Jumanji: Welcome to the Jungle starts off by absurdly channeling The Breakfast Club before sucking out the four protagonists into the heart of the artificial jungle in a whole new action RPG. We have the nerd (Alex Wolff), the jock (Ser’Darius Blain), the recluse (Morgan Turner) and Molly Ringwald of Instagram era (Madison Iseman) playing the game. Inside the game, the teens also morphs into the avatar they’re choosing. The nerd turns into the all-muscle Dwayne Johnson with smoldering eyes; the jock shrinks into the cake-intolerant Kevin Hart, the sidekick; the recluse turns into the smoky hot Lara Croft-esque Karen Gillan; and the pretty girl turns into… Jack Black. And, they are all trapped inside the game which won’t let them go unless they finish it. Continue reading “Jumanji: Welcome to the Jungle (2017)”
‘Til death do us part’ is not a thing in Pixar’s Mexican odyssey about life, death and family that bounds them altogether.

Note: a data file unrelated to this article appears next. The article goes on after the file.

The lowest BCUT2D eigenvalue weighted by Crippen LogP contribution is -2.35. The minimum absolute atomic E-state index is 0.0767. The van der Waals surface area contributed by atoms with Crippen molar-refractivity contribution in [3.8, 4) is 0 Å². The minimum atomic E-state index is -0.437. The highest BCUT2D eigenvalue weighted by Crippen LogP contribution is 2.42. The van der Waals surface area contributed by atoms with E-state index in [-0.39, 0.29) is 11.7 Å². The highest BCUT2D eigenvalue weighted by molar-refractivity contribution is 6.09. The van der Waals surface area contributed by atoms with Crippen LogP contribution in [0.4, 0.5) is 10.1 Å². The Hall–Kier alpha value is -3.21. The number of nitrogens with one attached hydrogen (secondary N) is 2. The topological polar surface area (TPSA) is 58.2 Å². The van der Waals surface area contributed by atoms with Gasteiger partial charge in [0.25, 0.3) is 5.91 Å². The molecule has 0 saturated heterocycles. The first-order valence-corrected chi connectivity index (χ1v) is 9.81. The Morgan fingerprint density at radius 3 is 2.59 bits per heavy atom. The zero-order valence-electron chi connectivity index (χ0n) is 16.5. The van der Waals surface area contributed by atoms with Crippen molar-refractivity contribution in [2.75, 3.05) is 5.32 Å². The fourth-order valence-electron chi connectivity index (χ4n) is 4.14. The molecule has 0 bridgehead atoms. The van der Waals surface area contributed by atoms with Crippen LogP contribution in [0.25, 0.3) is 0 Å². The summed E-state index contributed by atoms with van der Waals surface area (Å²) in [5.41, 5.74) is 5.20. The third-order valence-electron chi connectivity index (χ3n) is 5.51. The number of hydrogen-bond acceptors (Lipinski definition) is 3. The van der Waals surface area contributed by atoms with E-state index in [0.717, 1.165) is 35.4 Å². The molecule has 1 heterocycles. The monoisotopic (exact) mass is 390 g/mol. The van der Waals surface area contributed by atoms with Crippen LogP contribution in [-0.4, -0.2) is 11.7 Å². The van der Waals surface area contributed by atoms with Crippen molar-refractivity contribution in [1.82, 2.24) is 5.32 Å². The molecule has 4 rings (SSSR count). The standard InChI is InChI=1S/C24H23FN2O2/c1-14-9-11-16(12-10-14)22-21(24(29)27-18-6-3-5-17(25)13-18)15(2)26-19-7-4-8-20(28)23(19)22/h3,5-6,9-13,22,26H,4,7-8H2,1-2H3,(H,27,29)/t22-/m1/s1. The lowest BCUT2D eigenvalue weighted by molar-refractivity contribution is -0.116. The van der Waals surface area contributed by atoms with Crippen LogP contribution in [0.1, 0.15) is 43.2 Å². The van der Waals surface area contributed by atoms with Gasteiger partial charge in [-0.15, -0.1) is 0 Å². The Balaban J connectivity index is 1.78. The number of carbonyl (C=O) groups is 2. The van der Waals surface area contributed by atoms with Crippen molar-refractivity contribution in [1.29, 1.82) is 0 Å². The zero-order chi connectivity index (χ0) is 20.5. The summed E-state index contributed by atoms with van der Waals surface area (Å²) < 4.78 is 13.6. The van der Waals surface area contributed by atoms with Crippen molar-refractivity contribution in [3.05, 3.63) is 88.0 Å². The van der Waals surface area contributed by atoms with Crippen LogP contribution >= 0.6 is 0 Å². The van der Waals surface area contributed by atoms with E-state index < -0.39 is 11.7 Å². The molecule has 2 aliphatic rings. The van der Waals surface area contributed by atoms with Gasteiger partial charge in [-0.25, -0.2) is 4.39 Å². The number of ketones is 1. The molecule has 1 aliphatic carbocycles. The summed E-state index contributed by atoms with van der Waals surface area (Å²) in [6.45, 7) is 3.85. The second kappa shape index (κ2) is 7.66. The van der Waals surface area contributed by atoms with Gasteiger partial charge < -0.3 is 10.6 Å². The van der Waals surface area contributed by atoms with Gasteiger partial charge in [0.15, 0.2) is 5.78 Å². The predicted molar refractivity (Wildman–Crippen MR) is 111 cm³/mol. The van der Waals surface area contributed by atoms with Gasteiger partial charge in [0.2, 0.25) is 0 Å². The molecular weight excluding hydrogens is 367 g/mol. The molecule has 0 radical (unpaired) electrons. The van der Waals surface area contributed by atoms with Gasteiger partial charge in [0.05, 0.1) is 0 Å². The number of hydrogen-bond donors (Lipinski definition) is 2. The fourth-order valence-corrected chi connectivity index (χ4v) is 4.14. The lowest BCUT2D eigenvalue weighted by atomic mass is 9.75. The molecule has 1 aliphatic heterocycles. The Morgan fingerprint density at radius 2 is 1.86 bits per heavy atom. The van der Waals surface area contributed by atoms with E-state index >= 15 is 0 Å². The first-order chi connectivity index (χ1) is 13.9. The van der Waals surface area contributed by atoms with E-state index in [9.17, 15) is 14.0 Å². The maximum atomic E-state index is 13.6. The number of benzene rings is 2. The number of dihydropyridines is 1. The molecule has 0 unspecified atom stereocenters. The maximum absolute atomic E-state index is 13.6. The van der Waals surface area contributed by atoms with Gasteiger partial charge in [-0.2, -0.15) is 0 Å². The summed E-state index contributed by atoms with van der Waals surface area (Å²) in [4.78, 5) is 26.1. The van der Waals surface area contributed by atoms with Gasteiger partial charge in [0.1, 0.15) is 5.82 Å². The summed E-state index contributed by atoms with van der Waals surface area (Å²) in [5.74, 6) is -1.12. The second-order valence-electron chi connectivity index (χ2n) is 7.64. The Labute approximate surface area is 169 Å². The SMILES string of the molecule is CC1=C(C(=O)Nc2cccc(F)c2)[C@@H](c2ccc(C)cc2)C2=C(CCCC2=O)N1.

Review: Seven years in making with thorough research in Mexico along with solid team led by Lee Unkrich to celebrate appropriate representation (including writer, Adrian Molina, who got eventually promoted into co-director), Pixar’s nineteenth feature, Coco, results in a highly respectful tribute to Mexican culture and tradition, specifically, ‘Dia de los Muertos’ a.k.a. The Day of the Dead.
In preparation of the carnivalesque, marigold-laden Mexican festivity of the dead, 12-year-old Miguel Rivera (voiced by Anthony Gonzales) is entangled in a fateful adventure between life, death and family that bounds them altogether. The boy only wants to follow his passion—to simply play guitar and sing like his hero, a famous Mexican singer and actor, Ernesto de la Cruz (Benjamin Bratt)—much to his shoemaker family’s dismay due to a past predicament. When a talent show is held at the town’s plaza, Miguel ignores his family’s cries of refusal and joins up anyway. For that, he steals the monumental guitar from de la Cruz chapel, which makes him cursed and strands up in the Land of the Dead. Continue reading “Coco (2017) – Review”